Washington man sentenced in stabbing
“I don’t know if he will ever fully recover,” Posey said at Kearnes’ plea and sentencing hearing, conducted Monday in Yamhill County Circuit Court by Judge Cal Tichenor.
Tichenor sentenced Kearnes, 20, of Greenacres, Wash., to 70 months in prison — almost six years — after he pleaded guilty to one count of second-degree assault, a Class B felony falling under tough Measure 11 sentencing mandates. He will be placed on 36 months post-prison supervision when he completes his sentence, and will be held responsible for restitution in an amount yet to be determined.
Greenacres is in Spokane County in Eastern Washington, but Kearnes was staying in Dayton with family at the time, according to Capt. Tim Svenson of the sheriff’s office.
A confrontation involving the 18-year-old victim, the defendant and other individuals led to the stabbing, Deputy District Attorney Meuy Caho told the court. She said Kearnes plunged a steak knife with a four-inch serrated blade into Posey’s upper back as he tried to walk away.
Posey managed to get home on his own. He was found by his mother between 2 and 3 a.m. on Monday, Jan. 14, and she called 911.
Deputies recovered a blood-stained knife, interviewed several witnesses and began searching for Kearnes after identifying him as the suspect. He turned himself in at the sheriff’s office later that day.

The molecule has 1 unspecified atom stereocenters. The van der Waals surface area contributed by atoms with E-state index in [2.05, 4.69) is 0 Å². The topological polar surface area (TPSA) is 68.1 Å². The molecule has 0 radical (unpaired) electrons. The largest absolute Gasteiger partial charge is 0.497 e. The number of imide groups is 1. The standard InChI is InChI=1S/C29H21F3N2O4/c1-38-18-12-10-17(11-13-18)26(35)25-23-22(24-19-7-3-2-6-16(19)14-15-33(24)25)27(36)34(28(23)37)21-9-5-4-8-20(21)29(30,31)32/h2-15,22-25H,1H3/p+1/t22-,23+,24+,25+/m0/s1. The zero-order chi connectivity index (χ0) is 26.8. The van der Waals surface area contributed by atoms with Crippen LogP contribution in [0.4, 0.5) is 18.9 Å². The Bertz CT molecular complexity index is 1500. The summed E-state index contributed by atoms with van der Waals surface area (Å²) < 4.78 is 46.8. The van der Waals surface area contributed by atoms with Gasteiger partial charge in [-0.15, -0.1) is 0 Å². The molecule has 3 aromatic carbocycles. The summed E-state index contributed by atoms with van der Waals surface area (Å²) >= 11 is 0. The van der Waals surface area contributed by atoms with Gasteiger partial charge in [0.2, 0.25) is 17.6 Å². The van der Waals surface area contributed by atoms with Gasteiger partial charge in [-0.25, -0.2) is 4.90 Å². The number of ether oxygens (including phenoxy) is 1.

Lourie Posey credited Carlton Fire District medics, sheriff’s office deputies and physicians at the Willamette Valley Medical Center for saving her son’s life.
The victim did not attend the hearing, but his sister read a statement on his behalf.
He said he knows he could have lost his life that night and relives the experiences through recurring flashbacks. He said he no longer feels safe anywhere.
With members of the Posey family sitting on one side of the courtroom and members of the Kearnes family on the other, emotions started to escalate as the hearing progressed, and additional deputies were called in.
A member of Kearnes’ family raised his hand and asked Tichenor if he could speak on the defendant’s behalf. Tichenor gave him a hearing, along with Kearnes’ court-appointed defense attorney, Ted Coran of Salem.
Coran told the court, “He does not condone his actions. He wants you to know this was not a random, spontaneous action. There was an altercation, part of which was minimized by the state.”
Coran said the incident was life-altering for all concerned and nothing can justify it. He said Kearnes knew what he did was wrong and was sorry for it.
This is Kearnes’ first Oregon conviction, but he has assault and burglary convictions in Washington, according to Chao.